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Imagining the Future of Medicine

Ben Goldacre was speaking in the home of the BBC Proms on recent progress in promoting transparency in clinical trials

As part of its mission to promote access to the arts and sciences, the Royal Albert Hall hosted an historic event on Monday 21 April 2014, curating a spectacular and provocative programme of talks from world experts celebrating innovation, imagination, inspiration and their passion for a better future in health and medicine.

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  • Ben Goldacre, former TED and TEDMED speaker, is a doctor, academic, campaigner and bad science writer whose work focuses on uses and misuses of science and statistics. He is the founder of the All Trials campaign and a keen advocate for clinical transparency.
  • Video published on 10 Jun 2014 by Royal Albert Hall.
  • Watch more research videos on @DES_Journal YT channel.

Ben Goldacre discusses Clinical Data Transparency at the Clinical Data Live!

Quanticate hosted a free symposium, which took place at the Royal College of Surgeons, September 2013

Dr Ben Goldacre, author of ‘Bad Pharma‘ presented a keynote speech at the Clinical Data Live! symposium. In this video hear Ben Goldacre present ‘ALLTrials: Transparency is moving forwards, industry can benefit from doing the right thing‘. This symposium was hosted by Quanticate who support Pharma and Biotech companies with statistical consultancy services.

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A December 2014 Interview with Dr Ben Goldacre

Meet the anti-Dr Oz, by Julia Belluz, Vox health reporter

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Understand the news with Vox ; meet Ben Goldacre via their health reporter Julia Belluz.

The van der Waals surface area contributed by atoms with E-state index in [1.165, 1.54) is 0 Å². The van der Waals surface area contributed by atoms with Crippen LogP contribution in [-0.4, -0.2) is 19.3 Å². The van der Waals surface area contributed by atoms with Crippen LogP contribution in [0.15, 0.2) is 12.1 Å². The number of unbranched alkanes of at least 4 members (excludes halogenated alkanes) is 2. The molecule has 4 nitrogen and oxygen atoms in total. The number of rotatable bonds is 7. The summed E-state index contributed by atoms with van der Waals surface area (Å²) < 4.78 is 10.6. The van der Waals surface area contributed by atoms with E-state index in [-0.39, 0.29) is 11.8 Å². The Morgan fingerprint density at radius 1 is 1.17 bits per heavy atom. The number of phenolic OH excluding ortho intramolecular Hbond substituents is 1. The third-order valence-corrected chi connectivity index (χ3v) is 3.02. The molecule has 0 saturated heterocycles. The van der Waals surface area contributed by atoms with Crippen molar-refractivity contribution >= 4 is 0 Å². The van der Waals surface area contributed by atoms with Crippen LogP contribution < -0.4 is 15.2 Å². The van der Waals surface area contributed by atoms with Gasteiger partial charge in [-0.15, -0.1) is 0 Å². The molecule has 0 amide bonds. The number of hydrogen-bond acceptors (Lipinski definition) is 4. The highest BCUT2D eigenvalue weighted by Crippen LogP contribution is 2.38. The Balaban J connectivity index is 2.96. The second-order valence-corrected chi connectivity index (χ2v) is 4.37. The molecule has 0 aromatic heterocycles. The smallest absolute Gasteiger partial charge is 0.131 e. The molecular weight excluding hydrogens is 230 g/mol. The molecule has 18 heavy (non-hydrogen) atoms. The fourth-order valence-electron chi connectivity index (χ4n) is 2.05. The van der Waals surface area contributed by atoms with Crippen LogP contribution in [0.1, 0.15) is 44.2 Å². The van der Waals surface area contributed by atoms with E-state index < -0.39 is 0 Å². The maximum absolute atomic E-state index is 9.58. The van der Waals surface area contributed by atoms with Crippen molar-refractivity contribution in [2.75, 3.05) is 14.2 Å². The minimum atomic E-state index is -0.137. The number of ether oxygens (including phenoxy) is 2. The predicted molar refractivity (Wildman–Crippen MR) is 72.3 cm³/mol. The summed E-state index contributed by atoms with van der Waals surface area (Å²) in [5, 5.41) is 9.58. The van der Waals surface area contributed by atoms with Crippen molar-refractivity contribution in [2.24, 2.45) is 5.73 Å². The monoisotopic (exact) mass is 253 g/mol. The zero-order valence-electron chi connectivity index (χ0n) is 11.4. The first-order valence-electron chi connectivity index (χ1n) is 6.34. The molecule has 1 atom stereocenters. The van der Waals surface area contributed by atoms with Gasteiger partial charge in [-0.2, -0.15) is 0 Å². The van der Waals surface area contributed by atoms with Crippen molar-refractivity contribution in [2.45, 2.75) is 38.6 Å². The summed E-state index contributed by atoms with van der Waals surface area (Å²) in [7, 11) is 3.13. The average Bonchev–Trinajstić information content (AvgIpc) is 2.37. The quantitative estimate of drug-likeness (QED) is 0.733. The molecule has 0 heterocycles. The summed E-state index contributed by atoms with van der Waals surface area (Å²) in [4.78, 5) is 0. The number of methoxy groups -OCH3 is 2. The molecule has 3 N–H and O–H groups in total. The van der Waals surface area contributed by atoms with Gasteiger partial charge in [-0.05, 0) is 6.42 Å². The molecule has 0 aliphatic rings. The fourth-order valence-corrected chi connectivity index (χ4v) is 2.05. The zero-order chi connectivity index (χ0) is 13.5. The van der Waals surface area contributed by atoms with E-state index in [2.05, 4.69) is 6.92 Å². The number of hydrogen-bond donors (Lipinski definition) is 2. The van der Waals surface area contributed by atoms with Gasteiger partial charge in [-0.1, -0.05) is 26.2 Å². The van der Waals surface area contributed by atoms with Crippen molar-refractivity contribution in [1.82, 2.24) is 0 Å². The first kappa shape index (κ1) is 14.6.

You might have read few posts here about Dr Ben Goldacre, but none of them really addressed those questions:

  • You’re a busy doctor and researcher. Why did you start writing?
  • Going back through the collected works, it was quite clear that popular media outlets gave you space to be pretty nerdy about statistics and research methods, which is uncommon in health writing today.
  • Over a decade, you’ve debunked everything from ear candling to the anti-vaccine movement, and poorly designed education and health policies. Have you seen any progress?
  • Vaccine denialism remains stubbornly in place. Why do you think that is?
  • What you seem to be saying here is that it is pretty difficult to fight quacks with science?
  • But you’re the guy who got your dead cat the same certificate as a famous British nutritionist just to demonstrate how bogus her credentials were. Didn’t you hope that your work would have an impact on shutting down quack enterprises?
  • What does this irrational thinking about health suggest about the kinds of policies we should make?
  • Big Pharma, and some of the harmful impact it has had on health and science, has been another key target of yours. What are the biggest pharma boondoggles going on right now?
  • You’ve been trying to address that problem — of the broken information architecture of medicine — with your AllTrials campaign. How’s that going?

Read Meet the anti-Dr. Oz: Ben Goldacre, by Julia Belluz, health reporter for Vox, December 27, 2014.

2014 Cosmic Genome Science Advent Calendar

Here is 2014 with Dr Ben Goldacre

From a successful year for the All Trials campaign, to new book ‘I Think You’ll Find It’s a Bit More Complicated Than That‘, here’s 2014 with Dr Ben Goldacre.

Are Clinical Trials important? What do they involve?

A clinical trial is a particular type of clinical research that compares one treatment with another. It may involve patients or healthy people, or both